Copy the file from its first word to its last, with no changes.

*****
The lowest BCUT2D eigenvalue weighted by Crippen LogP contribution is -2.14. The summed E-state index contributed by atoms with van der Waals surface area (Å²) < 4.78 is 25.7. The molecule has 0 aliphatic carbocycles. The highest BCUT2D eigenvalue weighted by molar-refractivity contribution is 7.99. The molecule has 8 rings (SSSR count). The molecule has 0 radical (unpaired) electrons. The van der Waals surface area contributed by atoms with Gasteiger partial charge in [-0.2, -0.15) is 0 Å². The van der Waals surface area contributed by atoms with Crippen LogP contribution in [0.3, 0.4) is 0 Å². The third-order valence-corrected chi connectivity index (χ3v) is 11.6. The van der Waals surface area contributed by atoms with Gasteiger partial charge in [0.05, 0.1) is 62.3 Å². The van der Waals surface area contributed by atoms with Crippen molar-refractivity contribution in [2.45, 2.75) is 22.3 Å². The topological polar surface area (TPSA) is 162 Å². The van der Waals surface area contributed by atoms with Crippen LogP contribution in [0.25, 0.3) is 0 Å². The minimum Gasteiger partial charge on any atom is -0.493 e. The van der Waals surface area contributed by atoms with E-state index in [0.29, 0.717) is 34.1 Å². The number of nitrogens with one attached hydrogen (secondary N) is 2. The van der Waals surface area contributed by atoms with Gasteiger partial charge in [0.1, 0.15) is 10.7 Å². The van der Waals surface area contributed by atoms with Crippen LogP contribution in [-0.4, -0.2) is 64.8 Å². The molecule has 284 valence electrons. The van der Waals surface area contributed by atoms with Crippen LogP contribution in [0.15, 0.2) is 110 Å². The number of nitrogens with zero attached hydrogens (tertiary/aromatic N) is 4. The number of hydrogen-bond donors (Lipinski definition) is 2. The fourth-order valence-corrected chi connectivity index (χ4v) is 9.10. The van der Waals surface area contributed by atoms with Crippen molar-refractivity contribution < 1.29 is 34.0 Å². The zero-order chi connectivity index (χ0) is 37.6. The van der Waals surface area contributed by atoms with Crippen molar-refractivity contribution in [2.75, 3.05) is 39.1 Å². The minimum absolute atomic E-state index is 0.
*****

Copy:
The lowest BCUT2D eigenvalue weighted by Crippen LogP contribution is -2.14. The summed E-state index contributed by atoms with van der Waals surface area (Å²) < 4.78 is 25.7. The molecule has 0 aliphatic carbocycles. The highest BCUT2D eigenvalue weighted by molar-refractivity contribution is 7.99. The molecule has 8 rings (SSSR count). The molecule has 0 radical (unpaired) electrons. The van der Waals surface area contributed by atoms with Gasteiger partial charge in [-0.2, -0.15) is 0 Å². The van der Waals surface area contributed by atoms with Crippen LogP contribution in [0.3, 0.4) is 0 Å². The third-order valence-corrected chi connectivity index (χ3v) is 11.6. The van der Waals surface area contributed by atoms with Gasteiger partial charge in [0.05, 0.1) is 62.3 Å². The van der Waals surface area contributed by atoms with Crippen molar-refractivity contribution in [2.45, 2.75) is 22.3 Å². The topological polar surface area (TPSA) is 162 Å². The van der Waals surface area contributed by atoms with Crippen LogP contribution in [0.25, 0.3) is 0 Å². The minimum Gasteiger partial charge on any atom is -0.493 e. The van der Waals surface area contributed by atoms with E-state index in [0.29, 0.717) is 34.1 Å². The number of nitrogens with one attached hydrogen (secondary N) is 2. The van der Waals surface area contributed by atoms with Gasteiger partial charge in [0.1, 0.15) is 10.7 Å². The van der Waals surface area contributed by atoms with Crippen LogP contribution in [-0.4, -0.2) is 64.8 Å². The molecule has 284 valence electrons. The van der Waals surface area contributed by atoms with Crippen LogP contribution in [0.15, 0.2) is 110 Å². The number of nitrogens with zero attached hydrogens (tertiary/aromatic N) is 4. The number of hydrogen-bond donors (Lipinski definition) is 2. The fourth-order valence-corrected chi connectivity index (χ4v) is 9.10. The van der Waals surface area contributed by atoms with Crippen molar-refractivity contribution < 1.29 is 34.0 Å². The zero-order chi connectivity index (χ0) is 37.6. The van der Waals surface area contributed by atoms with Crippen molar-refractivity contribution in [2.75, 3.05) is 39.1 Å². The minimum absolute atomic E-state index is 0.